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  1. rht
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    #1

    Default Quick Question on MySQL

    Hi i am new to all this SQL stuff and wanted to teach myself MySQL because many jobs ask for it, so i wanted to ask if i need to learn SQL (the language) to be able to administer MySQL? If so do i need only the basics? Can you recommend any books or videos that i can use?

    Thanks
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    #2
    I would recommend Head First SQL. Knowing at least the basic SQL will help you in your DBA work.
    When you go the extra mile, there's no traffic.
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  4. rht
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    #3
    Hey thanks for the reply!

    SQL Tutorial i am going to use this website to learn SQL. It separates SQL in 3 sections "Basic" "Advanced" and "SQL functions" can you recommend how much i need to know to start MySQL?
    Last edited by rht; 02-24-2014 at 06:00 PM.
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  5. BOBBY_TABLES RobertKaucher's Avatar
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    #4
    PluralSight has 5 courses.

    Pluralsight Course Library
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  6. rht
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    #5
    How much do i need to know because my main aim is MySQL not the Language???
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    #6
    You need to know everything about SQL: Structured Query Language, this is a language designed to manage data that are stored in databases
    mySQL is just one implementation of a relational database that uses SQL instructions to query and maintain the data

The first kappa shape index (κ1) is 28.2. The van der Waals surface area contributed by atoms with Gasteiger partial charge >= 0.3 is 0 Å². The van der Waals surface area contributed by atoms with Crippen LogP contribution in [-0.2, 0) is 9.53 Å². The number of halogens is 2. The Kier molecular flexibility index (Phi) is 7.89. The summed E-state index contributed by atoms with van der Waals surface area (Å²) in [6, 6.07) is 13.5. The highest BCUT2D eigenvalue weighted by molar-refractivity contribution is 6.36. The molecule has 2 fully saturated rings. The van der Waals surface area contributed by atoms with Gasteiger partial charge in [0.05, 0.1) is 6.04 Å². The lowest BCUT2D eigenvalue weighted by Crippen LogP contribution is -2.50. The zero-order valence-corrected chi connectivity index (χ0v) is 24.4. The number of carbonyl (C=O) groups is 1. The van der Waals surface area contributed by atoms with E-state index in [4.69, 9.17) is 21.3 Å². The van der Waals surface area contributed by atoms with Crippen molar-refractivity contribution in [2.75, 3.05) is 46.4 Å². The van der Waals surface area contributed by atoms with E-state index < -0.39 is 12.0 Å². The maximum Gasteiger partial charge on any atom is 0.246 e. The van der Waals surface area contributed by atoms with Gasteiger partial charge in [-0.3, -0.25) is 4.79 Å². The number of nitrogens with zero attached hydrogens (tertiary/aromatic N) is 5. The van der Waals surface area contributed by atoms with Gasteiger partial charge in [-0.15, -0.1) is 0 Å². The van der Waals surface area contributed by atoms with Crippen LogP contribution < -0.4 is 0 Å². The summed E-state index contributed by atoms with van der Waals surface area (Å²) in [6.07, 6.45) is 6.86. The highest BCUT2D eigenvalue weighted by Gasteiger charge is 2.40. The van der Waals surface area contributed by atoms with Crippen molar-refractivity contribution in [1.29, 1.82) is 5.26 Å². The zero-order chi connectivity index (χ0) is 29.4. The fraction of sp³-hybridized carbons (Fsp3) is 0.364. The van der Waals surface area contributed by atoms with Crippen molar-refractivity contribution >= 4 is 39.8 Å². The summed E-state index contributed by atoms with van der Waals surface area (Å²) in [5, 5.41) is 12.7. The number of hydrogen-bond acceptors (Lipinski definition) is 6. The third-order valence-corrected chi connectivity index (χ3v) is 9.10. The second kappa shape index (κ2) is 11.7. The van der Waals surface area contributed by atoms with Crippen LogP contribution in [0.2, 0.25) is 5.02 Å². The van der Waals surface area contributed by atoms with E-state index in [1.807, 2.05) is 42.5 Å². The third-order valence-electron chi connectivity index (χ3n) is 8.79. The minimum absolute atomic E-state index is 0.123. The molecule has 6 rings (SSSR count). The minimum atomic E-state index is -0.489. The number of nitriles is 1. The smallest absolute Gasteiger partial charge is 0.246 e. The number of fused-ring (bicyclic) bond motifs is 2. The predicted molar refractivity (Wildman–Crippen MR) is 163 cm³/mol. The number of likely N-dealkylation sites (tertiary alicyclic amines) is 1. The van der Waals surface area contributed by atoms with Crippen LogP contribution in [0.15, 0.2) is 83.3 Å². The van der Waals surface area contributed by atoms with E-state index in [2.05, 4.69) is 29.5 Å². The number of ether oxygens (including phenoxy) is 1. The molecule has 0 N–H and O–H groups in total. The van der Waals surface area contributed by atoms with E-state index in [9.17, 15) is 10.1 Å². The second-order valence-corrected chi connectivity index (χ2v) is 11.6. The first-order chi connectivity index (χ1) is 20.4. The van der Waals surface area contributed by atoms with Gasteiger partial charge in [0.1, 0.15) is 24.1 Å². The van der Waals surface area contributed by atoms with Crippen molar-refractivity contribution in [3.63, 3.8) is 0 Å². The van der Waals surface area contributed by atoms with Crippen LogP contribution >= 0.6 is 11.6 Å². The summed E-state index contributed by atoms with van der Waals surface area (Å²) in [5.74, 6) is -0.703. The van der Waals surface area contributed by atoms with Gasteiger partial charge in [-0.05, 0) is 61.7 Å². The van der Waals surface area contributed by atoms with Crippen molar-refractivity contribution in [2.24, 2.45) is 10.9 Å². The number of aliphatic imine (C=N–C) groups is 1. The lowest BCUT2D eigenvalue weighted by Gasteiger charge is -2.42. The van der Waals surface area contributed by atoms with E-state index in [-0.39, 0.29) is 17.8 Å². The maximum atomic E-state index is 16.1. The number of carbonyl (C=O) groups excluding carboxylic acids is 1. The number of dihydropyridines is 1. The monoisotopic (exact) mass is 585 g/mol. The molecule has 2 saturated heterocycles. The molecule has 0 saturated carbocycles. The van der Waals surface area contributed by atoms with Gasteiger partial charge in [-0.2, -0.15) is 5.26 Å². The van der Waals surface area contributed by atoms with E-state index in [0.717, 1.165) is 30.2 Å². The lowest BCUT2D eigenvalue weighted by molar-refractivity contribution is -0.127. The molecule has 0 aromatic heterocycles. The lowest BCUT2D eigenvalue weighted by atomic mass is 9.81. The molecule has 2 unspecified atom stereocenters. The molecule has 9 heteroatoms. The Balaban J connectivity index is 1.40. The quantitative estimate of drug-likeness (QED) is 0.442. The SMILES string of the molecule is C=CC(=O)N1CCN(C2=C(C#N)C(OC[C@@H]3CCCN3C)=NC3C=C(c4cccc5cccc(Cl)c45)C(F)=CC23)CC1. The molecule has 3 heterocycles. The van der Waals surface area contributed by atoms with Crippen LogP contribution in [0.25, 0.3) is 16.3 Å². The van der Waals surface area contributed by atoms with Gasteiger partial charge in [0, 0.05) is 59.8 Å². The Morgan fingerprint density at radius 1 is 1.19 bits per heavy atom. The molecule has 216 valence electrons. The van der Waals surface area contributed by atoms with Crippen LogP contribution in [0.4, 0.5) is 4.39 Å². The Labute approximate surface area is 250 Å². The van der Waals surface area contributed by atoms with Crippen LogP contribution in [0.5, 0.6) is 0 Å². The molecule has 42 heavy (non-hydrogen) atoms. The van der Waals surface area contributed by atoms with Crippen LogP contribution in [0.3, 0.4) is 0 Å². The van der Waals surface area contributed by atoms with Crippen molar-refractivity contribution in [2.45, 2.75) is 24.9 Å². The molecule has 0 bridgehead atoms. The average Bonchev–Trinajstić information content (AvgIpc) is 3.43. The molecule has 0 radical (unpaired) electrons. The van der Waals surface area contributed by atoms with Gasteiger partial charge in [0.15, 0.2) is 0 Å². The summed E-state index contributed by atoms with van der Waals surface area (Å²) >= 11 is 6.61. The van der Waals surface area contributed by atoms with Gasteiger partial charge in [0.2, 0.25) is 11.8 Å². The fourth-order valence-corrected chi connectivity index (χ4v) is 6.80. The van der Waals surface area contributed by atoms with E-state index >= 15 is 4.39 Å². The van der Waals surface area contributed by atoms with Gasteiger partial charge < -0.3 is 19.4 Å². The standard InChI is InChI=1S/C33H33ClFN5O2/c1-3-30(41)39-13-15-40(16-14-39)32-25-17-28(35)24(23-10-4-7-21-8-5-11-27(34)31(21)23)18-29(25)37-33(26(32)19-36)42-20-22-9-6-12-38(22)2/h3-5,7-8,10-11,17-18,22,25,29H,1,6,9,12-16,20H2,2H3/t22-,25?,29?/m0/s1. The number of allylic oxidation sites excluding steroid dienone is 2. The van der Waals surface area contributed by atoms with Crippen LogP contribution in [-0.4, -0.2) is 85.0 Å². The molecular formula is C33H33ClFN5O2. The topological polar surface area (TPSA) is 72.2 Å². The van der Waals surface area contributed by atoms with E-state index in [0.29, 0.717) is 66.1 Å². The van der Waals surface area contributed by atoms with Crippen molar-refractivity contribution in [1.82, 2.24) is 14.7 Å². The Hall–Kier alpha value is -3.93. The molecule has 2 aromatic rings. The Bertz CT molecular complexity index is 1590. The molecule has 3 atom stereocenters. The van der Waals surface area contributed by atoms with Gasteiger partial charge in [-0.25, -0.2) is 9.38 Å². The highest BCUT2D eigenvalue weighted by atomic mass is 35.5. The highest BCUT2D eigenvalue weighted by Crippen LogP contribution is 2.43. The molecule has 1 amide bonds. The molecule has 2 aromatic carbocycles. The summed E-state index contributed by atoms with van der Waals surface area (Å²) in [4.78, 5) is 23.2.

Bottom line is that you can learn SQL and just use the knowledge in mySQL, posgresql, Oracle, MSSQL
    Ofcourse, each will have some special tools and addons, but the basic set of instructions is the same
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  8. rht
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    #7
    i am sorry let me rephrase Do i need advanced knowledge of SQL in order to Administer databases using mySQL, posgresql, Oracle, MSSQL?

    Vasyvasy i dont want to create databases!!!
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  9. BOBBY_TABLES RobertKaucher's Avatar
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    #8
    You will never get a job as a DBA if you don't know the fundamentals of the SQL languages that the RDBMSes use.

    It seems to me that what you are asking is what is the minimum of knowledge you can have to be able to add MySQL as a skill on your resume. I would say check on a few sites that have example MySQL interview questions. Learn as much as you can based on them and then do not be surprised when you get torn apart on the technical interview.